There’s a huge amount of work going on to tackle the plastic problem. But are we moving far enough and fast enough?
It’s been dubbed ‘pouchmageddon’. Tesco’s plastic packaging challenge, launched in May, has threatened to delist suppliers using excessive or unnecessary plastic packaging from next year. And pouch-style packaging – which is widely used but largely unrecyclable – is one of the materials in the firing line.
CEO Dave Lewis also pointed to a “staggering” amount of excess packaging in the supply chain. ‘As an industry we have made an art out of packaging air,’ he wrote in The Grocer. It was pretty outspoken stuff given how much packaging waste Tesco – like all the supermarkets – is responsible for.
But not a week goes by without at least one of the mults announcing some sort of pledge or trial or target. Waitrose is trialling the removal of in-store fruit & veg packaging. Iceland has pledged to get rid of black plastic in its own-label lines. And Aldi is looking to phase out ‘hard-to-recycle plastic’ by next year.
So, amid all these initiatives, just how much progress is the industry making? Is it all window dressing? Or can we really move mountains?
One thing is clear. Consumer concern over plastic’s impact on the environment is mounting by the day. From David Attenborough’s Blue Planet II agnd Hugh Fearnley-Whittingstall’s War on Plastic to the Swedish environmental campaigner Greta Thunberg’s powerful appearances at the UN, and the Extinction Rebellion protests this week, plastic is public enemy number one.
And consumers say that is influencing what they buy. In a YouGov survey for AHDB in May 59% of the 4,000 respondents said plastic would affect their food purchasing decisions.
Of course, there is a gap between what consumers say and what they do. Despite all the outcry around plastic, the fact is that plastic bags, black plastic, laminated plastic, plastic foam and, of course, pouches – and other unrecyclable multi-substrate packaging – is sold by the truckload. Every second of every day. (UK supermarkets produce around 800,000 tonnes of plastic a year, according to Which?)
On the one hand, you’re on a hiding to nothing. On the other, doing nothing is not an option. For proof, look no further than the criticism under the #pointlessplastic hashtag on Twitter.
As a result all of the major UK supermarkets have signed up to Wrap’s UK Plastics Pact initiative, which aims to create “a circular economy for plastics”. Among its goals, it wants 100% of plastic packaging to be reusable, recyclable or compostable by 2025.
So far, about 85% of plastic packaging is covered by the Plastics Pact, says Helen Bird, resource management specialist at Wrap. Another (smaller) supermarket is set to join imminently, which will push that number still higher. And the supermarkets are “all acutely aware of the pressure and problems of plastic pollution and actually working absolutely flat out in trying to tackle the problems.”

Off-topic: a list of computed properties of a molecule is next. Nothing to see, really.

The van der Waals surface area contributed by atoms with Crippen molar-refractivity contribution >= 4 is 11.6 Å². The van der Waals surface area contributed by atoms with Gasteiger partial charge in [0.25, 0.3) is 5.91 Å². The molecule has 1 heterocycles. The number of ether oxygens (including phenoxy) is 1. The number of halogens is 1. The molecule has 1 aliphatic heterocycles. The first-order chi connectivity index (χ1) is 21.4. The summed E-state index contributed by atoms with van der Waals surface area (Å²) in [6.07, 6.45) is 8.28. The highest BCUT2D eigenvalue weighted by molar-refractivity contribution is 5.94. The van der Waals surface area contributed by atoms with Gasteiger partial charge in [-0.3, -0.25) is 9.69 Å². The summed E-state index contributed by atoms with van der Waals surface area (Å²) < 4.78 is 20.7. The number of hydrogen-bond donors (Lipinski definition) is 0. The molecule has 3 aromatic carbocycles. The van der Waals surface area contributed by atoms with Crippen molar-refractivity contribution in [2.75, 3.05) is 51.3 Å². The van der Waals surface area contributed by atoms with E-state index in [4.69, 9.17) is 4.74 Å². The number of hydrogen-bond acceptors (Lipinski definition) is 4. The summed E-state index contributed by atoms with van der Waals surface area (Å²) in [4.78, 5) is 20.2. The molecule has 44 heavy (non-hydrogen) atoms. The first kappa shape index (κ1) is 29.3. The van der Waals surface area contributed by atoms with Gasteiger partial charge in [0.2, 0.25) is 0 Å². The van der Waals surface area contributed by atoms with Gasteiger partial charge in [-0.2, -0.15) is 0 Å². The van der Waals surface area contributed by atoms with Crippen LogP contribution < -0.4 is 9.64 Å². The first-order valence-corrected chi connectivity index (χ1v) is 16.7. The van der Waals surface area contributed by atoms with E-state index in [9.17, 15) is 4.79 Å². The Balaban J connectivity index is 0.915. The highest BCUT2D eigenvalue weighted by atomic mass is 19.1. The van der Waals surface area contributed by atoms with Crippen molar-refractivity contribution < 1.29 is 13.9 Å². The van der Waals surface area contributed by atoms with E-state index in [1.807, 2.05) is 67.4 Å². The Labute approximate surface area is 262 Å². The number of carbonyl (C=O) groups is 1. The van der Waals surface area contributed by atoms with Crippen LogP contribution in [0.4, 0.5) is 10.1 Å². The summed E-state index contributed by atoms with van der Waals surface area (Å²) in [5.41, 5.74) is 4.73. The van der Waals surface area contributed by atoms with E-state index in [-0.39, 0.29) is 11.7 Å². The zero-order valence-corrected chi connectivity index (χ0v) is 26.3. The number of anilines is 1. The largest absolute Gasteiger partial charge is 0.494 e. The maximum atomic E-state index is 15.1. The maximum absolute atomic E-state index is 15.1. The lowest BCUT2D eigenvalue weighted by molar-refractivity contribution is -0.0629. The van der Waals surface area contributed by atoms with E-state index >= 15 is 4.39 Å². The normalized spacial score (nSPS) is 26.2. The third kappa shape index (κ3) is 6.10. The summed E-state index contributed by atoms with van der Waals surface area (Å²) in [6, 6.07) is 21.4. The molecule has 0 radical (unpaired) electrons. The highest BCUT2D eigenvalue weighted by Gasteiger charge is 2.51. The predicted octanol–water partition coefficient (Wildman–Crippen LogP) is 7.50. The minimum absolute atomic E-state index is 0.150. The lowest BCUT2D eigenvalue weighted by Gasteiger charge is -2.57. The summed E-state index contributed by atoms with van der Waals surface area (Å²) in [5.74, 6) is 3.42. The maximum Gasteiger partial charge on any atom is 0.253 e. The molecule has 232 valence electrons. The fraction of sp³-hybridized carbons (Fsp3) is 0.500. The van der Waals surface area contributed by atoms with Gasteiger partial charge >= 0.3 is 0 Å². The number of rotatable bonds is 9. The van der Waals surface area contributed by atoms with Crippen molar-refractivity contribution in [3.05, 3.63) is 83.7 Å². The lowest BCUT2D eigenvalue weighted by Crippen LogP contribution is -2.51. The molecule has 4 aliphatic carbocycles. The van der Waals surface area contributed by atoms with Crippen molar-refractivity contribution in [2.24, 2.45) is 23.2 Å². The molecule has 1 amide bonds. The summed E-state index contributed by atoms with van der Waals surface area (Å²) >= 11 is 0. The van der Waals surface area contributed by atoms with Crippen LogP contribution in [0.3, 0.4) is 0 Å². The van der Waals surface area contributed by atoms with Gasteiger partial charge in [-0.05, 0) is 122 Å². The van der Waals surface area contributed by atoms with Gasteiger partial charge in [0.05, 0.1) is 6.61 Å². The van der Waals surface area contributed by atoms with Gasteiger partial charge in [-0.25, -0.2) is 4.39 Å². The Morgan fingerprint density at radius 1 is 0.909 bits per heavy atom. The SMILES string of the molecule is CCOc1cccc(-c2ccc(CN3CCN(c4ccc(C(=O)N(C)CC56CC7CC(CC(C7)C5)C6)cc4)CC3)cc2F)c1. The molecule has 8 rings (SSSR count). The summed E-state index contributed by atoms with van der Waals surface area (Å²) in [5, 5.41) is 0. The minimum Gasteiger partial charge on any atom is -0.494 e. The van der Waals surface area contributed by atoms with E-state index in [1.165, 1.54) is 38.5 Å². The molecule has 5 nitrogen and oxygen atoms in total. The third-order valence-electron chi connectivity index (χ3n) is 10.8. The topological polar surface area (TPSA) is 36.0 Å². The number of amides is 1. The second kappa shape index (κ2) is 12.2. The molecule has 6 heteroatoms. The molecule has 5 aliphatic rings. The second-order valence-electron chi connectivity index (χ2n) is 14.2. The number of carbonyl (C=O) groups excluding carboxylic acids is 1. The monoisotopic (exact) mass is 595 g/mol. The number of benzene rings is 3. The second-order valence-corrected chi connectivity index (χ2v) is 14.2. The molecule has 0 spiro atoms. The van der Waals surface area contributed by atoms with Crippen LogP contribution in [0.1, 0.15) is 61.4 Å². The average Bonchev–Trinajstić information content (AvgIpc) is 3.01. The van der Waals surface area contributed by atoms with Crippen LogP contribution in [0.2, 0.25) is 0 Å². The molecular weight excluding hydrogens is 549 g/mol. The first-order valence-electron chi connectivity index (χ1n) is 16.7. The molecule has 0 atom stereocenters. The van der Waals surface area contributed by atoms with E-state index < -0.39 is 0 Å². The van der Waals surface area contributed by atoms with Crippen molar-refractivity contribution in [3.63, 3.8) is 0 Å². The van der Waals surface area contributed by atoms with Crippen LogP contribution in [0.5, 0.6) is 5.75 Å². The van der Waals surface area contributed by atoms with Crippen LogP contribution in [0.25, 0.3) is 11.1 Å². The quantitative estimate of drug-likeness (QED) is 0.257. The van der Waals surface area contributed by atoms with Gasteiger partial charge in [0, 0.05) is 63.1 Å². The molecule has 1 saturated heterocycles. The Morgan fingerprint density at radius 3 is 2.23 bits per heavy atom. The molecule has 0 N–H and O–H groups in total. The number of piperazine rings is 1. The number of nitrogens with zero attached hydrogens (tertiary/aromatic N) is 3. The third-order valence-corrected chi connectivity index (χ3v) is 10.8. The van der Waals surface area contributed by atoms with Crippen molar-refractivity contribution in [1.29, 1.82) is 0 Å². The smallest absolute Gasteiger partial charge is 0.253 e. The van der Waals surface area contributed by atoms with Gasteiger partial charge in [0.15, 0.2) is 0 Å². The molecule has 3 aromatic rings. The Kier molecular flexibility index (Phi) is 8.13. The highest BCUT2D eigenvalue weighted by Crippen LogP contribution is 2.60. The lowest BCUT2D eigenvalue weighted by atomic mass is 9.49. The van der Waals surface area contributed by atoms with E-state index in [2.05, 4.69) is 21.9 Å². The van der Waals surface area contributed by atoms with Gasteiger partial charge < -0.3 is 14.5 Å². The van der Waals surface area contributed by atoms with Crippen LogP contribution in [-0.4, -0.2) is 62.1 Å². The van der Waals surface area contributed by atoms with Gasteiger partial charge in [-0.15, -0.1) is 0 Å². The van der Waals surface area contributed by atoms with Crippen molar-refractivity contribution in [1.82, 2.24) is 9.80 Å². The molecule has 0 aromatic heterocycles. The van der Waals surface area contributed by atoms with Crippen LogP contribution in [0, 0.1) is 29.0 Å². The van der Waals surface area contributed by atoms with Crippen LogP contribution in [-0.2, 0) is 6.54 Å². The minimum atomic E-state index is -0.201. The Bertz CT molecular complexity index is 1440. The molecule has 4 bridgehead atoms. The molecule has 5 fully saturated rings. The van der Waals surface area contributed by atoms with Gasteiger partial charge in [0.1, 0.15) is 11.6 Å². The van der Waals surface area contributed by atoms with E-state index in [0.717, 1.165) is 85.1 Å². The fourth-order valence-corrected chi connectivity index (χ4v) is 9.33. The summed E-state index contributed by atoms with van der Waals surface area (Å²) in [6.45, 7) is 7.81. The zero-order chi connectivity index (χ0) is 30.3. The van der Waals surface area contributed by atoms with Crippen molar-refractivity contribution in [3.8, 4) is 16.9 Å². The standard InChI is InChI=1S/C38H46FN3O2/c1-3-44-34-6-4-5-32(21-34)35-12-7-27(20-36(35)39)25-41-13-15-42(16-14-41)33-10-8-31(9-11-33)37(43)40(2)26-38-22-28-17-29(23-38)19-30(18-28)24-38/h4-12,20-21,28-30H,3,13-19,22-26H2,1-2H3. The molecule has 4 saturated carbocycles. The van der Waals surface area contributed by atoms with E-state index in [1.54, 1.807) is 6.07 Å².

Still, not everyone is convinced – including Sian Sutherland, co-founder of campaign group A Plastic Planet. “These declarations of intent are, unfortunately, just words, while real action is taking way too long,” she says. “Every retailer talks about the ‘Blue Planet effect’, which was our wake-up two years ago. Show me what has really happened in those two years. Only today I hear Sainsbury’s is working towards 2025.
“Another seven years of pumping out plastic into our environment? Why is it taking so long when alternatives are available and the public are so willing? I hear all the time that shoppers say one thing and do another – which is totally human. But what is irrefutable is that shoppers buy what they are sold. Retailers need to sell them something different.”
“Why is it taking so long when alternatives are available and the public so willing?”
That’s particularly true when it comes to ‘problem’ plastics. Wrap has made a list of no fewer than 19 offending plastics, including fruit & vegetable film packaging, PVC cling film and the multi-layer packaging used in those pouches. The ultimate aim is to reduce their presence on shelves as much as possible.
And with good reason. Back to pouches. Made from multilaminate materials, they are nigh-on impossible to recycle. Yet they remain huge business. According to marketing company Stratistics MRC, the global pouch packaging market was worth $16bn (£13bn) in 2018 and is expected to hit $27bn (£22bn) by 2027, with leading brands in babyfood, petfood, soft drinks, chilled yoghurt and cereal using the format extensively.
So they either need to dump the format, or make it more environmentally friendly.
The former would be “a disaster” for manufacturers, says a leading supplier source, as they have invested “huge sums of money in pouch packaging because it’s seen as a way to premiumise products”.
Instead, efforts have centred on direct recycling schemes. Ella’s Kitchen, for example, teamed up with Asda in April to launch an in-store pouch recycling initiative. The pilot, which began in 37 Asda stores, provided freepost envelopes for shoppers to fill with up to 15 plastic babyfood pouches of any kind and post to TerraCycle. The brand says the scheme has proved so successful it will roll out to 110 Asda stores across the UK this month.